The files required to generate parts using LilyPond are produced automatically by the write-lp-data-for-all method, as described on the output page. All LilyPond parts are automatically generated in the transposing key of the given instruments regardless of the value of the :in-c argument, which only affects the file.

Sectional scores in LilyPond are produced in the same manner as for CMN, by using the :players argument. The individual parts for this sectional score will also be automatically generated.

(write-lp-data-for-all mini :base-path "/tmp/" :players '(hrn tpt tbn tba))



Some remarks on piano music

Anyone who has input a piano score into notation software knows that it's not as easy as, say, creating a woodwind part. First of all there are chords, then you have two staves, on top of which you might have multiple parts per stave, and on top of that you might have groups of beamed notes that cross back and forth from the left to the right hand (so-called cross-staff notation).

From the perspective of slippery-chicken, there's no difference whatsoever between a keyboard part and any other part. You add a piano to an ensemble as with any other player by setting the instrument to 'piano. But each new player gets only one new staff, so if you want two staves you should probably add a second 'player'.

It's most convenient to think of the two hands as two separate 'players' and create separate contrapuntal parts for them. I've made several piano pieces with slippery-chicken and that's generally been my approach. In order to aid this, the piano-lh instrument is available---this is the same as the piano but it has no staff name and begins in the bass clef. You can then keep the two hands within a manageable range by using the set limits arguments to make-slippery-chicken, for example:

 :set-limits-high '((piano-lh (0 b3 100 b3)))
 :set-limits-low  '((piano-rh (0 c4 100 c4)))

Chords are handled as with any other instrument but bear in mind that you can specify your own chord-selection function and apply these to any instrument. More on this is given in the documentation for chords and in the section Indicating chords in the pitch-seq curve in the documentation for pitch-seq basics. Note that multiple voices on one stave are not supported in slippery-chicken so if you need to do this then your only option is to create several parts in slippery-chicken then combine them onto one stave via MIDI import into the notation software of your choice.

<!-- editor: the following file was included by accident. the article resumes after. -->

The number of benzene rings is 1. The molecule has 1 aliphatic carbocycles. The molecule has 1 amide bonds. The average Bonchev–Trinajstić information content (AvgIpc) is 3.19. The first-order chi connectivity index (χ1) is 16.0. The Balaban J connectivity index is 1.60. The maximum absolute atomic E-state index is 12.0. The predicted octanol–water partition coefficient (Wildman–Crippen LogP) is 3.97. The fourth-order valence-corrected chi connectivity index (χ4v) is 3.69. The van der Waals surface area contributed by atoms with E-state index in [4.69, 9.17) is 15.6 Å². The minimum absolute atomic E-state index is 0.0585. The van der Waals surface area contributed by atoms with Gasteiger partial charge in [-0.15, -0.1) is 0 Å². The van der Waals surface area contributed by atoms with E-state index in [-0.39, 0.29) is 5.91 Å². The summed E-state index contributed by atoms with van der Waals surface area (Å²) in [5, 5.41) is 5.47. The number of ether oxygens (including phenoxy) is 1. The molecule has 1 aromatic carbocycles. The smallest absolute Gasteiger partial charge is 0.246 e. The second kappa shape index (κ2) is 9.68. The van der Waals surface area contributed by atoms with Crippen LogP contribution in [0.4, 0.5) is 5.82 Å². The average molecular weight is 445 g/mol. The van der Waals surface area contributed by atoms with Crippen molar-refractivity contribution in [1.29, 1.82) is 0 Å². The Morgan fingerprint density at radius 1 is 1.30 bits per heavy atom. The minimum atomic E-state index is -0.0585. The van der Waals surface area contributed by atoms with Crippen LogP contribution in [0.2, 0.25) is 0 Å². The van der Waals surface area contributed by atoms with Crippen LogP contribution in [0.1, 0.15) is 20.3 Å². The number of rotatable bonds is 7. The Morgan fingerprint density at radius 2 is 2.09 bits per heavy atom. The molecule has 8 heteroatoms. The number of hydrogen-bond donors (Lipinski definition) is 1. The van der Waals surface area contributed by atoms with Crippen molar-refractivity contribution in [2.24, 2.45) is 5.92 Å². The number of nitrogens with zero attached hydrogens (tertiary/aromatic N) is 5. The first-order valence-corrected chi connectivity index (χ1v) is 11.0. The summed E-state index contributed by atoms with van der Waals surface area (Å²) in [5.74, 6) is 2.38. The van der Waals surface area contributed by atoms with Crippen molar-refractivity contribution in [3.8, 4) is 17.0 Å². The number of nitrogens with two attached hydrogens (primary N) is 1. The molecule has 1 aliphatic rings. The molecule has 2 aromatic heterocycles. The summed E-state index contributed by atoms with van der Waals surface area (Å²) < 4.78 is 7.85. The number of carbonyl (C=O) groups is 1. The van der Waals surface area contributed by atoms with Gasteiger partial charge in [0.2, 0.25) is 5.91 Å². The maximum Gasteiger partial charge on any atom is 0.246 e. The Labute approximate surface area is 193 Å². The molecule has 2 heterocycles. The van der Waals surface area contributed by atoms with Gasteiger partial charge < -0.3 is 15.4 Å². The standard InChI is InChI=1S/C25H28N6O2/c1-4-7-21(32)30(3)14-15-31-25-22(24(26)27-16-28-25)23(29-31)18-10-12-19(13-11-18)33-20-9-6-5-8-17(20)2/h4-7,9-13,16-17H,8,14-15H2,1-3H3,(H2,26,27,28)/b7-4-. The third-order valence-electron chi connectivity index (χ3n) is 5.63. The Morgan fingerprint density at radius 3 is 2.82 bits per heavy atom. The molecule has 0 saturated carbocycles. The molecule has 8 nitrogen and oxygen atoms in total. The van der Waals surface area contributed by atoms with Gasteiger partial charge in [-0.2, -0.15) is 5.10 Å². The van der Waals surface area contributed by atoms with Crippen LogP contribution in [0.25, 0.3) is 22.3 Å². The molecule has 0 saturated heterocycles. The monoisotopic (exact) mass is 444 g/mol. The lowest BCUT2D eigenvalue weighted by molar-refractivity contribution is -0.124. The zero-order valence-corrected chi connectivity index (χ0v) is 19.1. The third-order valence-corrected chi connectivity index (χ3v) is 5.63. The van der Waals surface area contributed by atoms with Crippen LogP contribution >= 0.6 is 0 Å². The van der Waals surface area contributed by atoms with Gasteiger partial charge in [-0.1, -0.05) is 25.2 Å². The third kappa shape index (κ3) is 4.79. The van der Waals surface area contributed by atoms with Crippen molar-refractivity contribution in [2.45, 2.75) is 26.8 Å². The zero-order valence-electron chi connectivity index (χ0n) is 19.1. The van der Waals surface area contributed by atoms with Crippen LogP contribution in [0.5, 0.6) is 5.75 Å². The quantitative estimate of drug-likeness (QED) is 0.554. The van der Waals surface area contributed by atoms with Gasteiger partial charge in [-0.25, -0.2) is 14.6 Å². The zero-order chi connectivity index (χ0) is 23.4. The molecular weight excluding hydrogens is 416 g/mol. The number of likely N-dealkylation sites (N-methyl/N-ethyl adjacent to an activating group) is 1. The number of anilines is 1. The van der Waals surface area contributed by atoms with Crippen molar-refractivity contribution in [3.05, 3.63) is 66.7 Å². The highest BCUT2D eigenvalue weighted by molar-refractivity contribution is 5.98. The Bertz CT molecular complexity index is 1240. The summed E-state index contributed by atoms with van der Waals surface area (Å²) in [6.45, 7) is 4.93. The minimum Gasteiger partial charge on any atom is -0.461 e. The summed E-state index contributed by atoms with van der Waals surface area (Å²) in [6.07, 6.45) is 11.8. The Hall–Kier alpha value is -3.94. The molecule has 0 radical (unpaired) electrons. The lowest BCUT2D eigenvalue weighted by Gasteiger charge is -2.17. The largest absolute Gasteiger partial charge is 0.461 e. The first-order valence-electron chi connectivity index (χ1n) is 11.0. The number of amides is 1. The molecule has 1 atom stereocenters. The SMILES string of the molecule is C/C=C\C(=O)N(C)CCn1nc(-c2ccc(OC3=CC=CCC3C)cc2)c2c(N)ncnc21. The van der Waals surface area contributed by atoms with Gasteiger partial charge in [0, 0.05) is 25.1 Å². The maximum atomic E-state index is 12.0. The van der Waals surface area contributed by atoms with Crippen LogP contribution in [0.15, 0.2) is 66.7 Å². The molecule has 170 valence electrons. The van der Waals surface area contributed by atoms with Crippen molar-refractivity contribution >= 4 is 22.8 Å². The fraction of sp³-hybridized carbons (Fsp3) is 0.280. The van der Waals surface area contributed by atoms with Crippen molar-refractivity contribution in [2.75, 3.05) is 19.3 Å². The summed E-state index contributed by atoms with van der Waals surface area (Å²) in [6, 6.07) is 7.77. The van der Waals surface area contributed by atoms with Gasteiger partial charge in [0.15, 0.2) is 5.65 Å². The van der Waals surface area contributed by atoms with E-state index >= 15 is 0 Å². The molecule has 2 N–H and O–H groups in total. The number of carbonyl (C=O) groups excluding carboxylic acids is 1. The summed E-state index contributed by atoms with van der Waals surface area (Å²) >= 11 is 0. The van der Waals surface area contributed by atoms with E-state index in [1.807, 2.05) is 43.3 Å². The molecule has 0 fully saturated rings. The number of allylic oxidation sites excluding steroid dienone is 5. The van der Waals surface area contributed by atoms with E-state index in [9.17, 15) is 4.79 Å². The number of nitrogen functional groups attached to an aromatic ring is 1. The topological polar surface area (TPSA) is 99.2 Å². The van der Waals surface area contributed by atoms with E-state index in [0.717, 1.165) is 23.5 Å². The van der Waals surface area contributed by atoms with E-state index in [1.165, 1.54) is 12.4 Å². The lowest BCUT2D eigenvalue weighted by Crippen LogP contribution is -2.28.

Cross-staff notation is possible in slippery-chicken but only when you use Lilypond output. In order to accomplish this you'll need to create a dummy part which has no notes then simply add marks to events in order to switch back and forth between staves (this could be automated by examining pitch height: see below). The staff name you pass as part of the mark will be the same as the lower case version of your player name but with all - and _ characters removed. If you're in any doubt, look at the "music = { " block in the generated Lilypond file. In any case here's a complete example along with the output notation:

(let ((sc
        :ensemble '(((rh (piano))
                     (lh (piano-lh))))
        '((1 ((c1 a1 ds2 cs3 g3 d4 f4 bf4 e5 b5 gs6 fs7)))
          (2 ((bf1 ef2 af2 g3 cs4 e4 c5 e5 b5 f6 d7 fs7 a7))))
        :set-map '((1 (1 2)))
        :rthm-seq-palette '((1 ((((2 4) - e e e e -) (- e e e e -))
                                :pitch-seq-palette ((1 2 (7) (8) 1 2 1 (8))))))
        :rthm-seq-map '((1 ((lh (1 1))))))))
  ;; we don't always want to use the double bass clef
  (set-standard-instrument-slot 'clefs '(bass) 'piano-lh)
  (add-mark-before-note sc 3 4 'lh '(staff "rh"))
  (add-mark-before-note sc 4 1 'lh '(staff "lh"))
  (add-mark-before-note sc 4 4 'lh '(staff "rh"))
 (lp-display sc :title nil :dummy-staves 'rh))


If you're using a lot of (nested) tuplets you might get Lilypond warnings similar to "no viable initial configuration found: may not find good beam slope" but in my experience you can ignore these and still get good output.

Here's an illustrative example (i.e. incomplete code so it won't run) of how to do automatic cross-staff notation:

(flet ((change-staff (e which)
         (add-mark-before e (list 'staff which))))
  (next-event +jitterbug+ 'solo t 1)
  (loop with current-clef = 'bass
     for event = (next-event +jitterbug+ 'solo t nil nil)
     while event
     for pht = (get-degree event :average t)
     for clef = (if (> pht 59) 'treble 'bass)
       (cond ((and (eq clef 'treble) (eq current-clef 'bass))
              (setq current-clef 'treble)
              (change-staff event "rh"))
             ((and (eq clef 'bass) (eq current-clef 'treble))
              (setq current-clef 'bass)
              (change-staff event "solo")))))